The above code declares two new type constructors, List and Exp. List is a type constructor that takes one type as an argument (for example, if you said List Int that would be a different type than List String or List Double). Exp takes no type arguments.

It also declares several data constructors, two for List a and three for Exp. Their types are given below:

-- List data constructors
Cons :: a -> List a -> List a
Nil  :: List a

-- Exp data constructors
IntExp  :: Integer -> Exp
PlusExp :: [Exp] -> Exp
MultExp :: [Exp] -> Exp

Notice how the above type declarations are written as if the data constructors are functions. In fact, you can think of them as functions! Cons is a function that takes two arguments, (an a and a List a) and constructs a List a. If that doesn’t make sense to you, perhaps you need to read Chapters 3 and 8 of Learn You a Haskell as mentioned above.

The nice thing about algebraic data-constructors is that we can pattern match on them (see Chapter 4 of Learn You a Haskell for pattern matching). Suppose we wanted to make a function double :: List Int -> List Int which doubles each element of the input list. We can just ask ourselves “what should we do for each of the ways that a List Int can be constructed?”

double :: List Int -> List Int
double Nil        = Nil
double (Cons i l) = Cons (2*i) (double l)

Notice here that I’ve told Haskell “if the list is constructed as a Nil, then just produce Nil again” (this is the base-case). I’ve also told Haskell, “if the list is constructed as a Cons i l (where i :: Int, l :: List Int), then multiply the i by 2 and double the rest of the list” (the recursive case). Because I’ve exhausted all of the data-constructors for List Int, I know that Haskell will be able to apply double to any List Int. If you get a “non-exhaustive patterns” error, it means you haven’t told Haskell how to handle all of the ways something of your input type can be constructed.

You’ll be writing a few functions which manipulate the ADTs given above.


Write a function list2cons :: [a] -> List a which converts a Haskell list into our List type. Do this recursively (not using higher-order functions).

*Main> list2cons []
*Main> list2cons [3,2,5]
Cons 3 (Cons 2 (Cons 5 Nil))
*Main> list2cons ["hello", "world"]
Cons "hello" (Cons "world" Nil)
*Main> list2cons "hello"
Cons 'h' (Cons 'e' (Cons 'l' (Cons 'l' (Cons 'o' Nil))))


Write a function cons2list :: List a -> [a] which converts our List type into the Haskell list type. Do this recursively.

*Main> cons2list Nil
*Main> cons2list (Cons 3 (Cons 4 Nil))
*Main> cons2list (Cons "goodbye" (Cons "world" Nil))
["goodbye", "world"]


Write a function eval :: Exp -> Integer which evaluates the integer expression represented by its input. You may use recursion and higher-order functions.

*Main> eval (IntExp 3)
*Main> eval (PlusExp [])
*Main> eval (MultExp [])
*Main> eval (PlusExp [MultExp [IntExp 3, IntExp 5], PlusExp [IntExp 3], IntExp 5])
*Main> eval (MultExp [IntExp 3, IntExp 45, IntExp (-2), PlusExp [IntExp 2, IntExp 5]])


Write a function list2cons' :: [a] -> List a which converts a Haskell list into our List type. You are required to use higher-order functions for this, no recursion.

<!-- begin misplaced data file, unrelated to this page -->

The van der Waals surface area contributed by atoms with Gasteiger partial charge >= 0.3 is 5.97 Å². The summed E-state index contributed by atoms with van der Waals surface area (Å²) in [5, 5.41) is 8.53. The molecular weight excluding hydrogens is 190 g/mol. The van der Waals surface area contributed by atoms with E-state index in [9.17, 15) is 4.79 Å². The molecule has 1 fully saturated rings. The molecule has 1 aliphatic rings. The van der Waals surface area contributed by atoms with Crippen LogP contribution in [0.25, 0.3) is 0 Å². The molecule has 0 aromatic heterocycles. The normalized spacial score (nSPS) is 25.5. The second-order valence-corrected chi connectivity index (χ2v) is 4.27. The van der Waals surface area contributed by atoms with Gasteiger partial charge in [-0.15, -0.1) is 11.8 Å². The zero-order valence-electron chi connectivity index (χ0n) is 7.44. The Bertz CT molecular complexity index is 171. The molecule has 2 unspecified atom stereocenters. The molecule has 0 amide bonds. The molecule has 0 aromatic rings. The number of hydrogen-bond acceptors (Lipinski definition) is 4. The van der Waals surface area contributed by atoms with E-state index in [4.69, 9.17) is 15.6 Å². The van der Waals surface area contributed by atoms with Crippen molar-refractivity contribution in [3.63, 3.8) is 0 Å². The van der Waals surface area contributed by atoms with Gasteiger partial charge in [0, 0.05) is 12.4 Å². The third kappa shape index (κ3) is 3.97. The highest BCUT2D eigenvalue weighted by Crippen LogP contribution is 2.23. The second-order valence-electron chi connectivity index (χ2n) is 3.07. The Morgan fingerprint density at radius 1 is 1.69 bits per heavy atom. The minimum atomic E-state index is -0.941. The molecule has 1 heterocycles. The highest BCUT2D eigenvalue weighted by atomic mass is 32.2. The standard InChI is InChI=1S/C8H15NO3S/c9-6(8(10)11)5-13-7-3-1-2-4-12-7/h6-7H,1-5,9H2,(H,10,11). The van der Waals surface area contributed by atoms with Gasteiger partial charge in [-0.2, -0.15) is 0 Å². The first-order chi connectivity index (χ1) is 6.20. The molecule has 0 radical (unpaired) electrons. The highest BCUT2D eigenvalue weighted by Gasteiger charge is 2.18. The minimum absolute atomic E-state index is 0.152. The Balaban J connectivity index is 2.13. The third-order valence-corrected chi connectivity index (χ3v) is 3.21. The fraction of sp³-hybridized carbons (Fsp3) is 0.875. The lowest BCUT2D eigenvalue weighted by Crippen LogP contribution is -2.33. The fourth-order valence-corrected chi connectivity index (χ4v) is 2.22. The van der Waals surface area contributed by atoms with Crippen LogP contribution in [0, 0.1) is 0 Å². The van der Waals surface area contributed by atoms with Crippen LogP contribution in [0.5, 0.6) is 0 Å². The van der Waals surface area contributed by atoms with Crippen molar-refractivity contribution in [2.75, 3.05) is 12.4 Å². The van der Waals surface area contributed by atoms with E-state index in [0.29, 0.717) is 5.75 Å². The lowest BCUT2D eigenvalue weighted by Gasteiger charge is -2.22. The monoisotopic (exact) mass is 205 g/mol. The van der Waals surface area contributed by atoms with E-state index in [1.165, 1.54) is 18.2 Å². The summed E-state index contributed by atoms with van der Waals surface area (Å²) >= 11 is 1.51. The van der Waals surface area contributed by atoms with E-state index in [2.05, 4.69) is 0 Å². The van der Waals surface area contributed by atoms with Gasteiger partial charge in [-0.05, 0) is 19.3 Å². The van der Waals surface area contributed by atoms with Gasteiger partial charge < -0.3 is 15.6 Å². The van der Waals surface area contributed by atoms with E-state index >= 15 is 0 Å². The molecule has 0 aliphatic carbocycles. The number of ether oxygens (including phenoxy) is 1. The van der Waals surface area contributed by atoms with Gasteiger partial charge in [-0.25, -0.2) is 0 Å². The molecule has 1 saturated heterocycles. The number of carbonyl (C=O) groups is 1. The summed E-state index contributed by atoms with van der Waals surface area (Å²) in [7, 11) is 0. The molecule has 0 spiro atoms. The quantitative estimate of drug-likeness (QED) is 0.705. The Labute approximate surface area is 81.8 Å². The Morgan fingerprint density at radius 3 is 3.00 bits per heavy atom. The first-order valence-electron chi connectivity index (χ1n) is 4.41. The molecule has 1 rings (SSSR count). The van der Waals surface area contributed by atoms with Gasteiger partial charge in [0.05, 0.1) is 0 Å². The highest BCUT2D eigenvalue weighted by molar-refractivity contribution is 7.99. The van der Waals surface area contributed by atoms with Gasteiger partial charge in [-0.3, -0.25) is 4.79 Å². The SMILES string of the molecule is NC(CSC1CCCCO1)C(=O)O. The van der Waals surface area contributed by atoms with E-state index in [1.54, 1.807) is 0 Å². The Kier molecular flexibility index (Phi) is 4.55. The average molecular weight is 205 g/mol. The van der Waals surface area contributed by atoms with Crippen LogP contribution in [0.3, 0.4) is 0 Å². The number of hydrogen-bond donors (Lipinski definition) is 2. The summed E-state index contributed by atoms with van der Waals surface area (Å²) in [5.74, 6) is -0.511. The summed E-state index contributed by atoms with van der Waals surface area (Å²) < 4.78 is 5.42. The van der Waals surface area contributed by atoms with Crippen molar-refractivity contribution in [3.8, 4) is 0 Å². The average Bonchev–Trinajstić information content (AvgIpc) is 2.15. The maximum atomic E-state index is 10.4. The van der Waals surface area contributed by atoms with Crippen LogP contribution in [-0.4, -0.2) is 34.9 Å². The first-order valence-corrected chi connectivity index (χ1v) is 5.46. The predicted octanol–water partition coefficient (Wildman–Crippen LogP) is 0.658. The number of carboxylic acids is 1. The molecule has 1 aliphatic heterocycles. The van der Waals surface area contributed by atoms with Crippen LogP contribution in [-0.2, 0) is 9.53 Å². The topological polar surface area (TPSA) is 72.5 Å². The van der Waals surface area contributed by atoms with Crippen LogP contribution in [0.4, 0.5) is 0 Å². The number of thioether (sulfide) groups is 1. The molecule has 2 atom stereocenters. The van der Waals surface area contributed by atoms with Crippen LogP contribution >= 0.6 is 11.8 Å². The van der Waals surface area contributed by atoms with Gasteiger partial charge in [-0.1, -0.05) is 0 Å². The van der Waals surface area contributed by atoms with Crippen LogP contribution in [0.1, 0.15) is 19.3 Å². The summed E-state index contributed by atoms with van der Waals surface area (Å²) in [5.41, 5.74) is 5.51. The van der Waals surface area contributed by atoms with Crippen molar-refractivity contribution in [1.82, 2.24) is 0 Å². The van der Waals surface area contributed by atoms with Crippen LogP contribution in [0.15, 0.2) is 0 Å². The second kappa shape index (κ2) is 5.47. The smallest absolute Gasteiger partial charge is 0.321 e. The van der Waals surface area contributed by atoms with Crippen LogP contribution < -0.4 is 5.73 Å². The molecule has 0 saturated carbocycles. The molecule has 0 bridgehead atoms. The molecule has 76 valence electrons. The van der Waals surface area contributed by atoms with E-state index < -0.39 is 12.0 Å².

*Main> list2cons' []
*Main> list2cons' [3,2,5]
Cons 3 (Cons 2 (Cons 5 Nil))
*Main> list2cons' ["hello", "world"]
Cons "hello" (Cons "world" Nil)
*Main> list2cons' "hello"
Cons 'h' (Cons 'e' (Cons 'l' (Cons 'l' (Cons 'o' Nil))))


Write an ADT BinTree a which represents a binary tree that stores things of type a at internal nodes, and stores nothing at the leaves.

You must add deriving (Show) to the data declaration so that GHCi can print your datatype (as we’ve done above for List a and Exp). Not doing so will result in a loss of points.

The data-constructors must have the following types (and names):

Node :: a -> BinTree a -> BinTree a -> BinTree a
Leaf :: BinTree a


Write a function sumTree :: Num a => BinTree a -> a which takes a BinTree a (where a is a Num) from the previous problem and sums all the elements of its nodes.

*Main> sumTree Leaf
*Main> sumTree (Node 3 Leaf (Node 5 (Node 8 Leaf Leaf) Leaf))
*Main> sumTree (Node (-4) Leaf Leaf)


Write an ADT SimpVal which represents the values that a simple programming language can have. We’ll have IntVal for integers, BoolVal for booleans, StrVal for strings, and ExnVal for exceptions.

You must add deriving (Show) to the data declaration so that GHCi can print your datatype (as we’ve done above for List a and Exp). Not doing so will result in a loss of points.

The data-constructors must have the following types (and names):

IntVal  :: Integer -> SimpVal
BoolVal :: Bool    -> SimpVal
StrVal  :: String  -> SimpVal
ExnVal  :: String  -> SimpVal


Write a function liftIntOp :: (Integer -> Integer -> Integer) -> SimpVal -> SimpVal -> SimpVal which will take an operator over integers (like (+) :: Integer -> Integer -> Integer) and turn it into an operator over SimpVals. If the inputs are not IntVal, raise an exception by returning ExnVal "not an IntVal!".

*Main> liftIntOp (+) (IntVal 3) (IntVal 4)
IntVal 7
*Main> liftIntOp (*) (IntVal 2) (IntVal (-5))
IntVal (-10)
*Main> liftIntOp (+) (BoolVal True) (IntVal 3)
ExnVal "not an IntVal!"
*Main> liftIntOp (+) (IntVal 5) (StrVal "hello")
ExnVal "not an IntVal!"
*Main> liftIntOp (+) (StrVal "hello") (ExnVal "not an IntVal!")
ExnVal "not an IntVal!"